Germany, Holland, and part of Italy, were added, Spain became only a small item in the list of his possessions, and the power of the nobility shrunk into nothing, compared with that of a prince who could range under his standard the troops of the greater part of Europe. It them became ne– cessary for the nobles to preserve, by submission, the dignity they could no longer maintain by resistance; and thus the same anxiety to support their own importance, which in one state of society had been the means of se— curing the national liberties, became, by a change of circumstances, one of the strongest props of arbitrary power. Last came the influence of the Inquisition. This terrible tribunal had been established in 1478 by Ferdinand and Isabella, and had scarcely reached, during the reign of Charles, its maturity of guilt. It seems undeniable, indeed, that, even before the foundation of the Inquisition, the Spanish character was tinctured with fanaticism in a considerable degree; and perhaps its institution was at first in unison with the spirit of the nation. But, though levelled ostensibly against heresy in religion, its real sphere of action was far more comprehensive; and it is probable, indeed, that the crafty Ferdinand would never have consented to its establishment, had not he foreseen that it might be rendered as effectual a check upon political as religious heterodoxy. To those who have been accustomed to observe by what secret but strong ties all the powers of mind arebound together, and how surely even the subtle movements of the imagination are affected by the restraint of the sterner faculties, it will be evident how unfavourable such an institution must have been to the spirit of poetry. Thus, then, had the Spanish character, by the operation of these concurring causes, been gradually assimilating, in many important points, to the Italian. The causes which, in the one country, had settered the progress of intellect, and Iulled the imagination into an Arcadian repose, had, in the other, prepared the way for the introduction of a similar taste, by destroying the relish for those older strains which were no longer in unison with the change of feelings, and gradually withdrawing the attention of Poetry from the assairs of actual life, which she could no longer look upon without disgust, or censure without danger. How else could it happen, that, amidst an age of great events—sudden and fearful catastrophes—revolutions of empires and opinions—of all that is calculated to sublimate the imagination, and to awaken strains of indignation or triumph, the Spanish Muse should have exchanged her ancient lyre for the lute, and sung only the strains of love or pastoral idleness?—That, with a new world opened to Spanish discovery abroad—the Moors expelled at home—France defeated at Parma and Pavia, and her monarch a captive in Madrid—the Ottoman power humbled in Hungary and Tunis, and her fleets whelmed in the waters of Lepanto—Portugal, in her turn, falling at Alcasar—the Church torn by the reformation of Luther—Imperial Rome sacked by an apostate Bourbon, and all Europe agitated by civil wars and religious dissensionsthe influence of these mighty changes on Spanish poetry should be traced only in three of Herrera's Odes, some uninteresting Epistles, and in the pages of some dead and forgotten Epics? How strange does it at first appear, to find the greatest of the Spanish poets, who were themselves engaged in these tumultuous scenes, passing over in silence the record of their dangers and their victories, and even, in eulogising the character of Alva, celebrating, not his military prowess, but that patronage and love of literature which, by a strange inconsistency, was united with cruelty in his character!" But when we reflect what were the crimes that sullied the glory of these wars, and neutralised their poetical and inspiring tendencies —and think of those causes which checked the free exercise of thought and expression—we shall understand and approve that feeling of the Spanish poets, which refused at least to celebrate, what it was not permitted to cen— sure, and sought a refuge from the realities of life in the innocent delights of an ideal Arcadia. Viewed in this light, the gentle melancholy spirit which pervades the poetry of Garcilaso and his contemporaries, such as Boscan, Montemayor, and Mendoza, soldiers like himself, and habitually conversant with scenes little calculated to soften the heart, or awaken the finer sensibilities of our nature, becomes delightful. Doubtless there appears some inconsistency in this union of practical ferocity with theoretical innocence; nor is it easy to conceive how the Spanish poets could thus reconcile war and peace, and trace, as it were, their pastoral verses on the green turf with the point of their swords. But there is still something of a redeeming quality in this sensibility to the beauty of goodness. It is the expression of that homage which the heart pays to nature whenever it yields itself to the pure influences of poetry; and when we find even the stern Mendoza, the “Tyrant of Sienna,” in his Epistles to Boscan and Zuniga, breathing out his wishes for solitude and domestic happiness, and returning still unsophisticated to the first impulses of natural emotion, we think of the favourite of Shah Abbas, who, even in the height of his prosperity, continued to visit in secret the cloak, the crook, and the shepherd's pipe, which he had handled in days less brilliant, but not less happy. We are not writing a history of Spanish poetry; nor is it our intention to particularise the poets of the age of Charles W. The slight distinctions which separate them from each other, and the minor points of versification and expression, can never be properly appreciated by foreigners. We wish only to throw out some general views of the state of poetry at this period, and of the causes in which its peculiarities originated, and to illustrate these by a few specimens from those poets who may be consi– dered as occupying the highest rank in the departments which they chose for themselves. The general tone of the poetry of this period is so decidedly pastoral, that, in a coup d'oeil of this kind, it might be unnecessary to exhibit any specimens from other departments, were it not that the few we do possess in the heroic, and the moral and religious lyric, though they can be regarded only as exceptions to the prevailing character of the age, are of uncommon excellence;—and in pastoral poetry there is so much sameness and monotony of imagery and sentiment—so much of a conventional cast in which all poets agree, that the character of a very large mass may be completely appreciated from a very few specimens. In adopting the Italian versification and the Italian taste in the pastoral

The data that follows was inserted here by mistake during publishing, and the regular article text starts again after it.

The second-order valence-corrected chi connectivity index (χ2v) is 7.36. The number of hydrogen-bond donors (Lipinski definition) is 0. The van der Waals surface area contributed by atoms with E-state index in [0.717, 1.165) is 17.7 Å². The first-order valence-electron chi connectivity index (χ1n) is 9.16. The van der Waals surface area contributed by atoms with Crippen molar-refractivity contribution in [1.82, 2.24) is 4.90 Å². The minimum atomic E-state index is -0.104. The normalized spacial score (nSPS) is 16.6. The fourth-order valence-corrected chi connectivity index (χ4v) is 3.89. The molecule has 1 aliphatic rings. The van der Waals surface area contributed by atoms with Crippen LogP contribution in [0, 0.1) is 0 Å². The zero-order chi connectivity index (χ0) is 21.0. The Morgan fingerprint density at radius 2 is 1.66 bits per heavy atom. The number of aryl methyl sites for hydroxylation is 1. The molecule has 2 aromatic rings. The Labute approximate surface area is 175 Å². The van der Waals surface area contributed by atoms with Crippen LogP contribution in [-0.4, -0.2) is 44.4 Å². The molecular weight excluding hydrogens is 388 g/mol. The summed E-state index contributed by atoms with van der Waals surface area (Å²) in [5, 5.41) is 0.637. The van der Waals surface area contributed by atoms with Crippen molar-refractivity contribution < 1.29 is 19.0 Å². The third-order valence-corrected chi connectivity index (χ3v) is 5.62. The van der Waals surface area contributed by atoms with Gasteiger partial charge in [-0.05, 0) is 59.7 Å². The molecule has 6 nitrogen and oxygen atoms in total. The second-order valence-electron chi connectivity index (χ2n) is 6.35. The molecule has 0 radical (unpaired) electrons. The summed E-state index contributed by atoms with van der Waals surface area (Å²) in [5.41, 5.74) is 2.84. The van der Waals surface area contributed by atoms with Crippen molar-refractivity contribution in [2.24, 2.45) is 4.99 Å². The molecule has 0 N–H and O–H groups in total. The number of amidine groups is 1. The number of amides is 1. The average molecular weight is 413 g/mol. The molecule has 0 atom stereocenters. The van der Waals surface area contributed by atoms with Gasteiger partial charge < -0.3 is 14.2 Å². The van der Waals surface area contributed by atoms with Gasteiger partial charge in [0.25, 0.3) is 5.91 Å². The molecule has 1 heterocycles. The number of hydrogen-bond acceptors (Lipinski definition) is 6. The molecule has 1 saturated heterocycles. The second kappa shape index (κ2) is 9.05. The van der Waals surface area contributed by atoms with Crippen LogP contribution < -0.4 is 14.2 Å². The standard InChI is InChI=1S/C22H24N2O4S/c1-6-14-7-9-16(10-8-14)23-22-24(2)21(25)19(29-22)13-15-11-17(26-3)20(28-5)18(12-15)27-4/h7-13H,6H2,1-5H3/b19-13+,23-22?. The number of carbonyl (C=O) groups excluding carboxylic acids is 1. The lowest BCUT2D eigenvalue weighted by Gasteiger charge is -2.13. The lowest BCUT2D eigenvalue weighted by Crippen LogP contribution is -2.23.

* This union of elegant taste with ferocity of conduct, which is conspicuous in Alva, and to a less extent in Mendoza, is less uncommon than might at first be imagined; and the anna's of France and Italy, during the two centuries that preceded this period, furnish some striking proofs, that Horace's remark, “I genuas didicisse,” &c. is not of universal application. Charles of Anjou, the tyrant of oaples, and the murderer of Conradin, was a poet; and amatory worses of his in the langue d'ois, still exist in the Royal Library at Paris. folquet, Bishop of Thoulouse, one of the most odious wretches of his age, was a troubadour and a poet. Filippo Maria, the last of the Visconti, and Francisco Sforza of Milan, men of blood and outrage, sounded theoselves with a court of learned men. Even the gloom; Philip II. amidst the various affairs of importance which engaged him on his entrance into Portugal, is said, by Faría y Souza, to have enquired with eagerness for Camoens, and to have been sensibly affected, by hearing that all that remained, e. that great poet was the epitaph in the church of Santa Anoia. which, to the disc race of his country, commemorates that “he lived pner and miserable—and so he died."